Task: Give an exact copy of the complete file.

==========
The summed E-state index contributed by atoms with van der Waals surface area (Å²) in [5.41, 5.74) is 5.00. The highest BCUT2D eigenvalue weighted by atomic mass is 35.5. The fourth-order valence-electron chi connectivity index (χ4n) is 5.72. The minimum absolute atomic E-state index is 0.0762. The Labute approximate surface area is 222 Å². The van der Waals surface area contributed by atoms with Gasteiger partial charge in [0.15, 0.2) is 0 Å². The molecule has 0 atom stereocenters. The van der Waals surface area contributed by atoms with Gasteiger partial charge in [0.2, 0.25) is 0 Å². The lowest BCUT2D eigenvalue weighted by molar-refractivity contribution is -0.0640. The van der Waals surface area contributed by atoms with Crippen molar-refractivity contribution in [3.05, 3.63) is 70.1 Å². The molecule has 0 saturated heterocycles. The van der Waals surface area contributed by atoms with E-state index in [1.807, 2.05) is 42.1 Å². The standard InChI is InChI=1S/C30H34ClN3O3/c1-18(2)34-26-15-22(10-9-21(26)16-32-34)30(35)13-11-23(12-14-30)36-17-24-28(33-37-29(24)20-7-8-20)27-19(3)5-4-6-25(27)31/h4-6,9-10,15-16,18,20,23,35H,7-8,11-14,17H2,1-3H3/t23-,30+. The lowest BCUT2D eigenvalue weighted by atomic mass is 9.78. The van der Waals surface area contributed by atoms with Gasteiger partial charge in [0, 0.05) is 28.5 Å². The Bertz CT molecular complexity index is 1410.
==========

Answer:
The summed E-state index contributed by atoms with van der Waals surface area (Å²) in [5.41, 5.74) is 5.00. The highest BCUT2D eigenvalue weighted by atomic mass is 35.5. The fourth-order valence-electron chi connectivity index (χ4n) is 5.72. The minimum absolute atomic E-state index is 0.0762. The Labute approximate surface area is 222 Å². The van der Waals surface area contributed by atoms with Gasteiger partial charge in [0.15, 0.2) is 0 Å². The molecule has 0 atom stereocenters. The van der Waals surface area contributed by atoms with Gasteiger partial charge in [0.2, 0.25) is 0 Å². The lowest BCUT2D eigenvalue weighted by molar-refractivity contribution is -0.0640. The van der Waals surface area contributed by atoms with Crippen molar-refractivity contribution in [3.05, 3.63) is 70.1 Å². The molecule has 0 saturated heterocycles. The van der Waals surface area contributed by atoms with E-state index in [1.807, 2.05) is 42.1 Å². The standard InChI is InChI=1S/C30H34ClN3O3/c1-18(2)34-26-15-22(10-9-21(26)16-32-34)30(35)13-11-23(12-14-30)36-17-24-28(33-37-29(24)20-7-8-20)27-19(3)5-4-6-25(27)31/h4-6,9-10,15-16,18,20,23,35H,7-8,11-14,17H2,1-3H3/t23-,30+. The lowest BCUT2D eigenvalue weighted by atomic mass is 9.78. The van der Waals surface area contributed by atoms with Gasteiger partial charge in [0, 0.05) is 28.5 Å². The Bertz CT molecular complexity index is 1410.